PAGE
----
That’s why, once democracy is guaranteed in the constitution, it is better to limit conversations about other matters.  Just as in normal conversation, so it is in constitution that more verbose the discussion of a subject is, the higher the probability of a mistake.  That’s why the constitution — which is the supreme law of the land — should focus on safeguarding untramelled democracy, leaving all the other good deeds to legislations passed by the parliament.  If this is not done, and legislative matters are incorporated into the constitution, that constitution loses its permanency, sanctitiy and immutability.  Any party with a large enough electoral victory will change the constitution according to their liking — if that’s the situation then the constitution is worthless.

Let me prove the flaw of our constitutionmakers with a specific example.  It’s about socialism.  Socialism is an economic policy.  There was no need to make it a fundamental principle of the constitution.  In an undeveloped country like Bangladesh, any democratic party with ‘establishment of socialism’ as a party programme will receive massive public support.  Even then, Awami League has compulsorily adopted socialism as a fundamental principle in the constitution.  On this matter, I advised the Awami League leadership verbally and through newspapers to follow the Indian leader Pundit Jawaharlal.  In the current era, Jawaharlal is the only leader in democratic world who tried to establish socialism through democracy throughout his life.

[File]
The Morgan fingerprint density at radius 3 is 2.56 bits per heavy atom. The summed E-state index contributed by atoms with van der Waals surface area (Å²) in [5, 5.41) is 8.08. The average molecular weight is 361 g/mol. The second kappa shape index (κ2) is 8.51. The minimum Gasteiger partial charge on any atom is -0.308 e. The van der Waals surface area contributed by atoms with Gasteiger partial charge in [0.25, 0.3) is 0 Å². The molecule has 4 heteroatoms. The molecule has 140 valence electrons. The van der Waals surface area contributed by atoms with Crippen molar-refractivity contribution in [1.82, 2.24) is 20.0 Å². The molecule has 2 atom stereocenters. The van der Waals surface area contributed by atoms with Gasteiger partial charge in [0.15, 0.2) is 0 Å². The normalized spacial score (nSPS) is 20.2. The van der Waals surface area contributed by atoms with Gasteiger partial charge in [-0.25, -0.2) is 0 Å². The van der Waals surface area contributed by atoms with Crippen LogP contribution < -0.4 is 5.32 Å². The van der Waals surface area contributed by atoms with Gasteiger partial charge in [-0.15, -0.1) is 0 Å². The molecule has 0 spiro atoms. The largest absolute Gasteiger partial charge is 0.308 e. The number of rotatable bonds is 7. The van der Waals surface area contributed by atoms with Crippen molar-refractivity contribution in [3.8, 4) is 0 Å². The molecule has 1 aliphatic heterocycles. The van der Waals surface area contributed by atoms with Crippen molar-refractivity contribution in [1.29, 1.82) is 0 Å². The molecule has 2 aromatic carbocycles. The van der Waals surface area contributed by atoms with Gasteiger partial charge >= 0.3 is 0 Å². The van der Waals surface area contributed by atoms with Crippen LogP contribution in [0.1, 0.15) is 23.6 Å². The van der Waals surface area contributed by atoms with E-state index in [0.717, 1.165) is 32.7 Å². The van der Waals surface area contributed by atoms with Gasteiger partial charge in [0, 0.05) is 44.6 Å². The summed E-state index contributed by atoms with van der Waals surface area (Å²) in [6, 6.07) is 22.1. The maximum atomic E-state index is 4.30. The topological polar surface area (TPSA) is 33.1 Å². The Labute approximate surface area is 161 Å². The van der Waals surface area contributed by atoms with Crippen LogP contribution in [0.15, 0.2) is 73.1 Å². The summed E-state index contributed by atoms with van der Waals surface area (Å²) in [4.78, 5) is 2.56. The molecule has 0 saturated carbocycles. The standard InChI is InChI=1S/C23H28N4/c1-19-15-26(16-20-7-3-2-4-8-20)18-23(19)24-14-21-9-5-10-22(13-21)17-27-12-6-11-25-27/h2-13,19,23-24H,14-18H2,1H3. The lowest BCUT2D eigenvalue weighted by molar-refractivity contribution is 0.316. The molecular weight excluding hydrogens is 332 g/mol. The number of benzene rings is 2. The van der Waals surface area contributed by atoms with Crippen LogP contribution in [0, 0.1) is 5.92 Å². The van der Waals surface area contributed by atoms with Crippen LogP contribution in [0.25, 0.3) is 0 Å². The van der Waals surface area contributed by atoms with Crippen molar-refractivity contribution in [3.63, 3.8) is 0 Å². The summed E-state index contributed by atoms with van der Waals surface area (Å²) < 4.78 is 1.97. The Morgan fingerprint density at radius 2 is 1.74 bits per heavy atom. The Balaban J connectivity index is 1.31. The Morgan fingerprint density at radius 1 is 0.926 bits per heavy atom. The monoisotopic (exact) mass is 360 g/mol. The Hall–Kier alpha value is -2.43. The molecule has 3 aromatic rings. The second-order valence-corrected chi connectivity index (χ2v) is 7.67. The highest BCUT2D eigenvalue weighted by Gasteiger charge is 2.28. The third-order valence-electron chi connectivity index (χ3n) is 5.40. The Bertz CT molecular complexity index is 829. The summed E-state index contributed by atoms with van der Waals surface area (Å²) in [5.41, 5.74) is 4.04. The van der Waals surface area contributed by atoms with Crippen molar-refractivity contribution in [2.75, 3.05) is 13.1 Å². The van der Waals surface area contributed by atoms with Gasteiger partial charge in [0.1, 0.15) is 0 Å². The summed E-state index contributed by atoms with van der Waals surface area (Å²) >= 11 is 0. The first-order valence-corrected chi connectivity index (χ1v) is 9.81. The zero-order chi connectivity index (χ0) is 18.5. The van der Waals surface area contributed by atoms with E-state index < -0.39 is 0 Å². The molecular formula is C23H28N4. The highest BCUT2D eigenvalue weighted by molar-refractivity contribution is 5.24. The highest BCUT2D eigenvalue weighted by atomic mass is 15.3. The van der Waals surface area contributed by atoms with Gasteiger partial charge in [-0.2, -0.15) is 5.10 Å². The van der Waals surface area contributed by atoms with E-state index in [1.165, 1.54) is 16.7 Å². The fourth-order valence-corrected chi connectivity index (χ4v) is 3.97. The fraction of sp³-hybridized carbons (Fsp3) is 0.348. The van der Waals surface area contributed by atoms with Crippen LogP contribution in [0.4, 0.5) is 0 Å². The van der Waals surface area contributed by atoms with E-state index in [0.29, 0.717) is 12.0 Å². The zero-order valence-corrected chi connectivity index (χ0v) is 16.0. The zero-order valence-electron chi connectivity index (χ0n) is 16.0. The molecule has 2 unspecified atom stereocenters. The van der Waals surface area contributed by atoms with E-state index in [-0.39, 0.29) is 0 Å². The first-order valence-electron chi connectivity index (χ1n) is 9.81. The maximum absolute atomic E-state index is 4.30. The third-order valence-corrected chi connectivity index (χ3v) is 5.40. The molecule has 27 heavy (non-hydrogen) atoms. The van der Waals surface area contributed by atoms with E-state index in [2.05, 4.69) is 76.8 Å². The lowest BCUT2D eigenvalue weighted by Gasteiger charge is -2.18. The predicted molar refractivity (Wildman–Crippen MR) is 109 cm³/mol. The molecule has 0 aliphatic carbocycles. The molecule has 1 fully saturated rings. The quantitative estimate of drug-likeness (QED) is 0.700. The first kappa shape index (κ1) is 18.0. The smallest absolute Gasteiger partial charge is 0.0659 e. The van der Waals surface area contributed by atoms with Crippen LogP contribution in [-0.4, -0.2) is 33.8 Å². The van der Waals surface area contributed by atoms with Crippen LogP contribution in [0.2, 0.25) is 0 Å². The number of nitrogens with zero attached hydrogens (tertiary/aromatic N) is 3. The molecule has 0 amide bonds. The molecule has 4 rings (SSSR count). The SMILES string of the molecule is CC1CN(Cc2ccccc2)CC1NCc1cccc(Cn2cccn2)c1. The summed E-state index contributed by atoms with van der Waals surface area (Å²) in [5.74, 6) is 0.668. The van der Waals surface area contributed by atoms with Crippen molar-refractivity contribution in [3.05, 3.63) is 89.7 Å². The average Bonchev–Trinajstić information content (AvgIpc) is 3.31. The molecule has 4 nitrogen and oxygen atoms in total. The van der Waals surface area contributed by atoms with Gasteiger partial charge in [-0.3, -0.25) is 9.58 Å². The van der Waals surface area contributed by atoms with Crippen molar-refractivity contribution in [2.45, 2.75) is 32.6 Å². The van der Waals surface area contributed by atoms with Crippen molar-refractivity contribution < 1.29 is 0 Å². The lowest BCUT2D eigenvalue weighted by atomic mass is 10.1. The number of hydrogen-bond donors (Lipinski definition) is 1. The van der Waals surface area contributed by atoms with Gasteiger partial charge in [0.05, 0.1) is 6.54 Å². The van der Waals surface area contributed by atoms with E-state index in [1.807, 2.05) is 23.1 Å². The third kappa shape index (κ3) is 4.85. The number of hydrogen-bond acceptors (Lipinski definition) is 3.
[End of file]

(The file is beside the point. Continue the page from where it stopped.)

But instead of Jawaharlal-led Congress, the Awami leadership has chosen to follow the Muslim League led by Chowdhury Mohammad Ali.  And by doing so, the Awami League leadership has misinformed in the preamble to the constitution, just like the Muslim League did.  Preambles to both constitutions of Pakistan claimed the ‘The founder of Pakistan, Qaid-e-Azam Mohammad Ali Jinnah, wanted Pakistan to be an Islamic democratic state’.  This is not true.  Qaid-e-Azam, in his inaugural speech to the Constituent Assembly clearly said that ‘the state has nothing to do with religion’.  Pakistan’s constitution-makers wanted an ‘Islamic state’, and that’s why they misinformed in the name of Qaid-e-Azam as rationale.